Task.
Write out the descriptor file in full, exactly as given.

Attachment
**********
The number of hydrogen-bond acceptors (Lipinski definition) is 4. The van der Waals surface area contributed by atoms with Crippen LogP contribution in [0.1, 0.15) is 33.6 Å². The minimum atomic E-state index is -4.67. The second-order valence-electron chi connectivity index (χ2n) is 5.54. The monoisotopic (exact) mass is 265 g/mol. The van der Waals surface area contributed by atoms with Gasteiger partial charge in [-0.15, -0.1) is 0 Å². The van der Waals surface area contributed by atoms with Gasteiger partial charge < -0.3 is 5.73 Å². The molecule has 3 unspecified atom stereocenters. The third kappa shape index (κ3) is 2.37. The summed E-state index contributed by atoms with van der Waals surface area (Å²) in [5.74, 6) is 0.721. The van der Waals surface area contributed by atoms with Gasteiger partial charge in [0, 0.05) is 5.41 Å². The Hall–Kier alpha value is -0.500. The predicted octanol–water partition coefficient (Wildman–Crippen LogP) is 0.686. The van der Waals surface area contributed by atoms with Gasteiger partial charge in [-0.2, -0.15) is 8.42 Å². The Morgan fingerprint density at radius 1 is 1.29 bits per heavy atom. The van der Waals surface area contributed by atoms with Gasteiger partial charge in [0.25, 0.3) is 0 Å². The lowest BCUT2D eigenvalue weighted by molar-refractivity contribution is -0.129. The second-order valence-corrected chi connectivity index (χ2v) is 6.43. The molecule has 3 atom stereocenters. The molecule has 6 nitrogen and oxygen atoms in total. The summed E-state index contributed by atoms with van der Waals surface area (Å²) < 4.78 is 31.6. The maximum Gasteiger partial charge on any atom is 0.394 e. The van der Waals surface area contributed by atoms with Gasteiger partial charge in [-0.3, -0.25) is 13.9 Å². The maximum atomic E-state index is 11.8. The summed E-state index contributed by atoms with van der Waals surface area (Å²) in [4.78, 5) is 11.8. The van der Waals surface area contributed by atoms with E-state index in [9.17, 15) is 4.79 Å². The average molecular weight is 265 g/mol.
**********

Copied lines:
The number of hydrogen-bond acceptors (Lipinski definition) is 4. The van der Waals surface area contributed by atoms with Crippen LogP contribution in [0.1, 0.15) is 33.6 Å². The minimum atomic E-state index is -4.67. The second-order valence-electron chi connectivity index (χ2n) is 5.54. The monoisotopic (exact) mass is 265 g/mol. The van der Waals surface area contributed by atoms with Gasteiger partial charge in [-0.15, -0.1) is 0 Å². The van der Waals surface area contributed by atoms with Gasteiger partial charge < -0.3 is 5.73 Å². The molecule has 3 unspecified atom stereocenters. The third kappa shape index (κ3) is 2.37. The summed E-state index contributed by atoms with van der Waals surface area (Å²) in [5.74, 6) is 0.721. The van der Waals surface area contributed by atoms with Gasteiger partial charge in [0, 0.05) is 5.41 Å². The Hall–Kier alpha value is -0.500. The predicted octanol–water partition coefficient (Wildman–Crippen LogP) is 0.686. The van der Waals surface area contributed by atoms with Gasteiger partial charge in [-0.2, -0.15) is 8.42 Å². The Morgan fingerprint density at radius 1 is 1.29 bits per heavy atom. The van der Waals surface area contributed by atoms with Gasteiger partial charge in [0.25, 0.3) is 0 Å². The lowest BCUT2D eigenvalue weighted by molar-refractivity contribution is -0.129. The second-order valence-corrected chi connectivity index (χ2v) is 6.43. The molecule has 3 atom stereocenters. The molecule has 6 nitrogen and oxygen atoms in total. The summed E-state index contributed by atoms with van der Waals surface area (Å²) < 4.78 is 31.6. The maximum Gasteiger partial charge on any atom is 0.394 e. The van der Waals surface area contributed by atoms with Gasteiger partial charge in [-0.3, -0.25) is 13.9 Å². The maximum atomic E-state index is 11.8. The summed E-state index contributed by atoms with van der Waals surface area (Å²) in [4.78, 5) is 11.8. The van der Waals surface area contributed by atoms with E-state index in [9.17, 15) is 4.79 Å². The average molecular weight is 265 g/mol.